The impact assessment will therefore replace the previous obligation to notify the data protection authority, which was outlined by the Directive 95/46/EC on the protection of individuals with regard to the processing of personal data. This change was welcomed by commentators, who argued against the effectiveness of the previous notification requirement. As Townend argues: ‘Although data controllers are required to register their activity with the relevant supervisory authorities and that authority has power to investigate and prosecute breaches of the data subject’s rights, the sheer amount of processing that goes on within any jurisdiction at any given time makes it impossible for a supervisory authority to be seen as the primary protector in the system’.Footnote 31 In turn, the new requirements will see a shift towards the accountability of the controllers and reinforce their role in establishing adequate safeguards in the course of the processing, not only limiting it to the outset of the project.Footnote 32 This could also draw the attention of the data controllers towards the ethical concerns associated with data processing and take the concerns into account in the design of the processing.

5.3 Data Access Agreements and Data/Material Transfer Agreements

Contractual agreements are essential operational instruments intended to legally bind the parties to specific rules ensuring adequate individuals’ privacy protection throughout personal data processing. Such contracts can take many forms and be labelled differently such as ‘Data Access Agreements’ (DAAs), ‘Data Transfer Agreements’ (DTAs) or ‘Confidential Data Agreements’ (CDAs). Personal data protection measures are also included within other special research agreements, in particular within the so-called ‘material transfer agreements’ (MTAs) when biological samples are also transferred. In particular, it is widely recommended to include in MTAs provisions regarding samples’ quality, transportation, conditions and restrictions of use (e.g. derivations of original material) and storage (biosafety/biosecurity).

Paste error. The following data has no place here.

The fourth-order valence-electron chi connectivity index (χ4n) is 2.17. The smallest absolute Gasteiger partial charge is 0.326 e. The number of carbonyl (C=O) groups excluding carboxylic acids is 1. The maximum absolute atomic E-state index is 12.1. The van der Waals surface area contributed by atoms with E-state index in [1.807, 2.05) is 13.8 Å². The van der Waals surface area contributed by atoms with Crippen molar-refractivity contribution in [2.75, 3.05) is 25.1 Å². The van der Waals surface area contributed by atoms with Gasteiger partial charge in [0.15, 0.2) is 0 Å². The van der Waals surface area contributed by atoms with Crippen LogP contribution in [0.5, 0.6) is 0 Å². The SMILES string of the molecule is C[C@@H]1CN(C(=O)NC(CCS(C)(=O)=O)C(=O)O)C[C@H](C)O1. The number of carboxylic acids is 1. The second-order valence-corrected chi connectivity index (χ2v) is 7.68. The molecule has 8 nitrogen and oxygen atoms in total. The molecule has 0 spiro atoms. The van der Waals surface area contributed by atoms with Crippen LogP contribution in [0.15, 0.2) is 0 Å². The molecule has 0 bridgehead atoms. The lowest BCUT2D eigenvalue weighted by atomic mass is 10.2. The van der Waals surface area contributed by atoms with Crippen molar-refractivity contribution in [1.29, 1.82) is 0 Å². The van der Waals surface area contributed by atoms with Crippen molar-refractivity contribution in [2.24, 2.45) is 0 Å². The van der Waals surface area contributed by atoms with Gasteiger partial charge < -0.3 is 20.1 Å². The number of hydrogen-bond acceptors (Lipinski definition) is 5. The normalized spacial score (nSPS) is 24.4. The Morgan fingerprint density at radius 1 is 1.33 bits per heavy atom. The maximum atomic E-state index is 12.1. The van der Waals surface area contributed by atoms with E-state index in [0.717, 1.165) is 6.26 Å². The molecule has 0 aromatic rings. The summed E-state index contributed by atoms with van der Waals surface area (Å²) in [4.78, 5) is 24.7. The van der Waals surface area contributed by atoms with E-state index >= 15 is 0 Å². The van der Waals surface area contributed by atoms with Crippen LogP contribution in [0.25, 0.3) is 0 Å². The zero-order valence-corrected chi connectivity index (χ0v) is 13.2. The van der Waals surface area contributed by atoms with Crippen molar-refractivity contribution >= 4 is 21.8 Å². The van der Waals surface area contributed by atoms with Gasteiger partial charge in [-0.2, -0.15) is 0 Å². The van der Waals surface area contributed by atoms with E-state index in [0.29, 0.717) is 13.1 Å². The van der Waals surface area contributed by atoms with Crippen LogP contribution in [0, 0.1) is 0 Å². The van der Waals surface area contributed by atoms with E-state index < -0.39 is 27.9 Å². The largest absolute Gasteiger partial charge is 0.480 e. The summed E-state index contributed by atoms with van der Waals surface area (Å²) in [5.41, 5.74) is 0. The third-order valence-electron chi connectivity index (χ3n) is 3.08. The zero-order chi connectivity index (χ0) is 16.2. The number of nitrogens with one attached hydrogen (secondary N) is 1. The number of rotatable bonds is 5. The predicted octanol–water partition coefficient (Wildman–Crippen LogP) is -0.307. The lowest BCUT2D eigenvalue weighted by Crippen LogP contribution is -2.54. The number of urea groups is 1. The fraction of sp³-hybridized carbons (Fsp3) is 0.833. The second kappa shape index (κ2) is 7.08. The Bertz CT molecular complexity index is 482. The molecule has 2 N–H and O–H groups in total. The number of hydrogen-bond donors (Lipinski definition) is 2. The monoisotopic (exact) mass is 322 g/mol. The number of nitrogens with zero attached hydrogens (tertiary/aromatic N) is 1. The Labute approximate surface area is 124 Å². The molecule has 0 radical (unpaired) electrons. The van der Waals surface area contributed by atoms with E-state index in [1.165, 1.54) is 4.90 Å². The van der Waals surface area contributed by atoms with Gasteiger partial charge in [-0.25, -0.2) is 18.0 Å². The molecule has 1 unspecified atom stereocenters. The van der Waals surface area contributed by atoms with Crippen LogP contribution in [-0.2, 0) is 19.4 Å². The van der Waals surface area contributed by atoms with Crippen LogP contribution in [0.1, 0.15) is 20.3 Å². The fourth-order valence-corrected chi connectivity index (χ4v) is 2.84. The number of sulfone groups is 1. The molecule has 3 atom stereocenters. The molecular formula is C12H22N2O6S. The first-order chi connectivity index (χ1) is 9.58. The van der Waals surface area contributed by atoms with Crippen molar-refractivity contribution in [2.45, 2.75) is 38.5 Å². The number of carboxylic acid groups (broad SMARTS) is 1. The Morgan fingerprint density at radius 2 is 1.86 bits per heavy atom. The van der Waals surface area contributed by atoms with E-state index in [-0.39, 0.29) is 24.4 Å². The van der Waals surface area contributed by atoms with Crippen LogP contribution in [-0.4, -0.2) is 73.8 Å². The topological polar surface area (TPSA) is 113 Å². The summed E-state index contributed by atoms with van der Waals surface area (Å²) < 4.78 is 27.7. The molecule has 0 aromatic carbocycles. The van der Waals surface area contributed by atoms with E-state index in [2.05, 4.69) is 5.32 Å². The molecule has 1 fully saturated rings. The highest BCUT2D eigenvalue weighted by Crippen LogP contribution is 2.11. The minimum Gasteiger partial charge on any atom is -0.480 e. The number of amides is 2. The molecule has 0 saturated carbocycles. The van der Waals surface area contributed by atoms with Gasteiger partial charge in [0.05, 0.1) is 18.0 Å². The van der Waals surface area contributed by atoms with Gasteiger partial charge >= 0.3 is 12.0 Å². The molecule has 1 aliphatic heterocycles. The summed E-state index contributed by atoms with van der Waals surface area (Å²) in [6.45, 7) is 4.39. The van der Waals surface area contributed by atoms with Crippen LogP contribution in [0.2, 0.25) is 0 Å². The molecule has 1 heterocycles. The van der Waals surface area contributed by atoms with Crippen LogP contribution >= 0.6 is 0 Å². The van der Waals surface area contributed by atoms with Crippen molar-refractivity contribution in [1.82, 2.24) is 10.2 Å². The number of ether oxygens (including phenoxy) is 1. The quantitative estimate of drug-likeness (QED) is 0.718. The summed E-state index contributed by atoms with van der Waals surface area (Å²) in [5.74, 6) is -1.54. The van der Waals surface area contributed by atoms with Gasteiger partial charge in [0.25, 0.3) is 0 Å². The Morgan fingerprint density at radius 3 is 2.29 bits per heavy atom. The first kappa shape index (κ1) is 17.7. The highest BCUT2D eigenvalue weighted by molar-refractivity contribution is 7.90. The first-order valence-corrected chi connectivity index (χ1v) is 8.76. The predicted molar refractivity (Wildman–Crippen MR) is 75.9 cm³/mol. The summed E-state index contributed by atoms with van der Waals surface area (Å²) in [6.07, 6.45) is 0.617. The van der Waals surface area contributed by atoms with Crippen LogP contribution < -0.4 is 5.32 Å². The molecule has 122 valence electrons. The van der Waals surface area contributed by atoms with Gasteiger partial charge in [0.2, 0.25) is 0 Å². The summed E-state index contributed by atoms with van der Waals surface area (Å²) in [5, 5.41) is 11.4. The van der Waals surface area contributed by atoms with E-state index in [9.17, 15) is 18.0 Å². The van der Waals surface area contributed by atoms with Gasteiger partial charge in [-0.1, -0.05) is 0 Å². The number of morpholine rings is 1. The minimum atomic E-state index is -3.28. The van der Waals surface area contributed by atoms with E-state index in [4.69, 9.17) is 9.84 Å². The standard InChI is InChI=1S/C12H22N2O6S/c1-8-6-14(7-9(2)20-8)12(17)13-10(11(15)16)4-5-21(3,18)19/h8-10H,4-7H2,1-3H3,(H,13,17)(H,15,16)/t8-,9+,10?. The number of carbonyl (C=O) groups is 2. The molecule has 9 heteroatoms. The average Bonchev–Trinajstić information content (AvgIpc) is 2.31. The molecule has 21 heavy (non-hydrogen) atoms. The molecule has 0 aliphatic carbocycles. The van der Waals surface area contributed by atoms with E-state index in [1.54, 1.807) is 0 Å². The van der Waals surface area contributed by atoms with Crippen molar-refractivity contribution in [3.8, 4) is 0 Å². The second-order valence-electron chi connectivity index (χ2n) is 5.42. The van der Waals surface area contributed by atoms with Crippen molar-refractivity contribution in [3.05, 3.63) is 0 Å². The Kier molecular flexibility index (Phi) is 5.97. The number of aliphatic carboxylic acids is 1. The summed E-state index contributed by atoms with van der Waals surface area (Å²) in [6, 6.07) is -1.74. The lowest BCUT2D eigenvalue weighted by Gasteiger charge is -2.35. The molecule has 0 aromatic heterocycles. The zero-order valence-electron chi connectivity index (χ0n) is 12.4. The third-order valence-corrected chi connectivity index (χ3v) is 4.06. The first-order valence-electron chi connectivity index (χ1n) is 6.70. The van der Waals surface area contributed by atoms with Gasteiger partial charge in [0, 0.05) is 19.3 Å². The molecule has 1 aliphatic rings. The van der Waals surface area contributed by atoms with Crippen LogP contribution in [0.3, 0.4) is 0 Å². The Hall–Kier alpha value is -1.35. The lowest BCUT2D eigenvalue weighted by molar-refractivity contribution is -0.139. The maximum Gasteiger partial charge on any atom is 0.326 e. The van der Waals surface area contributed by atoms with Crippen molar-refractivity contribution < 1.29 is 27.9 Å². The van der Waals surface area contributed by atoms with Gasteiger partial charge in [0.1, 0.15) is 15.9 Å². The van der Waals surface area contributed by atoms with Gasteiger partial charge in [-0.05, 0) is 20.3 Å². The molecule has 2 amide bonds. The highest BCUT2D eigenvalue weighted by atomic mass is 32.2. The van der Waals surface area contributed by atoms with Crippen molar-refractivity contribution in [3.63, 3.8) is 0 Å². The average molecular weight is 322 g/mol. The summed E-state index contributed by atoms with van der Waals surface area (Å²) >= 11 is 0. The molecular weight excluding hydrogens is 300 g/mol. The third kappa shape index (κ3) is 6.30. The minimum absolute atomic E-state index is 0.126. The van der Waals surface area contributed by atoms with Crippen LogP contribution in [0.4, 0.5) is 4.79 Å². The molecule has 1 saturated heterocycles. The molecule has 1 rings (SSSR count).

The nature and scope of the contract can vary depending on the internal practices of operators or applicable national legal framework, the requester’s processing operation and purposes, the database governance model (cf. supra) and on the cross-border features of the access (intra-EU or including outside-EU elements). For example, where data is managed within a closed controlled system (e.g. digital data analysis platform), an access agreement could take the form of terms and conditions in the view of the applicable regulations. In addition, a decentralized infrastructure could rely on a general Access policy having a contractual value. For example, BBMRI-ERICFootnote 33 provides such template while allowing its members to adopt specific and compliant contractual activities to frame collaborations.Footnote 34

The legal qualification of the parties to such agreements is context-dependent and needs a case-by-case analysis of the role and activities of each stakeholder. Access could be requested in a framework of a research collaboration with the biobank or by an external researcher to conduct an independent research project. Thereby, the contract will define a controller-processor relationship or a joint-controllers relationship. This is in line with the GDPR that requires setting up a contract for organizing joint-controllersFootnote 35 and/or controller-processor relationshipsFootnote 36 in terms of duties and rights in processing data.